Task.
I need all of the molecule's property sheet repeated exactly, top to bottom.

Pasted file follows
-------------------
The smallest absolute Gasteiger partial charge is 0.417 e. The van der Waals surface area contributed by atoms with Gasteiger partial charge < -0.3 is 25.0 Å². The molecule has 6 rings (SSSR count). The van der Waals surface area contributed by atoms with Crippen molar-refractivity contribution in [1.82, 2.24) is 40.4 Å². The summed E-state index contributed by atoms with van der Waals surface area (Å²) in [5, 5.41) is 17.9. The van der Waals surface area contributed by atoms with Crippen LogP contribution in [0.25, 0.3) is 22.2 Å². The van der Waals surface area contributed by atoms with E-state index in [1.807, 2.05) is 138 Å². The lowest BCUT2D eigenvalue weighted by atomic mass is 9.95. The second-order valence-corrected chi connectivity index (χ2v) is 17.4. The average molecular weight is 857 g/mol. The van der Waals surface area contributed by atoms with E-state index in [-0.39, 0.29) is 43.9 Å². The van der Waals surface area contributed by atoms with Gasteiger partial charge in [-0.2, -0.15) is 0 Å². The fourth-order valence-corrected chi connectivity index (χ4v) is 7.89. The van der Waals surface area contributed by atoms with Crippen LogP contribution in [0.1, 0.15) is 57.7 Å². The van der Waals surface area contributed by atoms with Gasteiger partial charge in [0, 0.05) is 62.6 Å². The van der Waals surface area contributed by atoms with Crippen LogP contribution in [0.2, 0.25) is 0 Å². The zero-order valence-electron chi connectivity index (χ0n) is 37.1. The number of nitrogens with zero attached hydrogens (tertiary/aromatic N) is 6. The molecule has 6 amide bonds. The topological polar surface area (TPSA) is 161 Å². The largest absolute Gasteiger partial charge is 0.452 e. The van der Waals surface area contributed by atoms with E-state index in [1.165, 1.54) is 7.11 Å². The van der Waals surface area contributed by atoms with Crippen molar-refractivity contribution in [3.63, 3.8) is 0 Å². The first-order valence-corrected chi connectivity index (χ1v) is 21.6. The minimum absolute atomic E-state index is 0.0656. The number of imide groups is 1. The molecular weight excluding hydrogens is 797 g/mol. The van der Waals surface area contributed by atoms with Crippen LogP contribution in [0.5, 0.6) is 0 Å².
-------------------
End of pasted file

The smallest absolute Gasteiger partial charge is 0.417 e. The van der Waals surface area contributed by atoms with Gasteiger partial charge < -0.3 is 25.0 Å². The molecule has 6 rings (SSSR count). The van der Waals surface area contributed by atoms with Crippen molar-refractivity contribution in [1.82, 2.24) is 40.4 Å². The summed E-state index contributed by atoms with van der Waals surface area (Å²) in [5, 5.41) is 17.9. The van der Waals surface area contributed by atoms with Crippen LogP contribution in [0.25, 0.3) is 22.2 Å². The van der Waals surface area contributed by atoms with E-state index in [1.807, 2.05) is 138 Å². The lowest BCUT2D eigenvalue weighted by atomic mass is 9.95. The second-order valence-corrected chi connectivity index (χ2v) is 17.4. The average molecular weight is 857 g/mol. The van der Waals surface area contributed by atoms with E-state index in [-0.39, 0.29) is 43.9 Å². The van der Waals surface area contributed by atoms with Gasteiger partial charge in [-0.2, -0.15) is 0 Å². The fourth-order valence-corrected chi connectivity index (χ4v) is 7.89. The van der Waals surface area contributed by atoms with Crippen LogP contribution in [0.1, 0.15) is 57.7 Å². The van der Waals surface area contributed by atoms with Gasteiger partial charge in [0, 0.05) is 62.6 Å². The van der Waals surface area contributed by atoms with Crippen LogP contribution in [0.2, 0.25) is 0 Å². The zero-order valence-electron chi connectivity index (χ0n) is 37.1. The number of nitrogens with zero attached hydrogens (tertiary/aromatic N) is 6. The molecule has 6 amide bonds. The topological polar surface area (TPSA) is 161 Å². The largest absolute Gasteiger partial charge is 0.452 e. The van der Waals surface area contributed by atoms with E-state index in [1.165, 1.54) is 7.11 Å². The van der Waals surface area contributed by atoms with Crippen molar-refractivity contribution in [3.63, 3.8) is 0 Å². The first-order valence-corrected chi connectivity index (χ1v) is 21.6. The minimum absolute atomic E-state index is 0.0656. The number of imide groups is 1. The molecular weight excluding hydrogens is 797 g/mol. The van der Waals surface area contributed by atoms with Crippen LogP contribution in [0.5, 0.6) is 0 Å².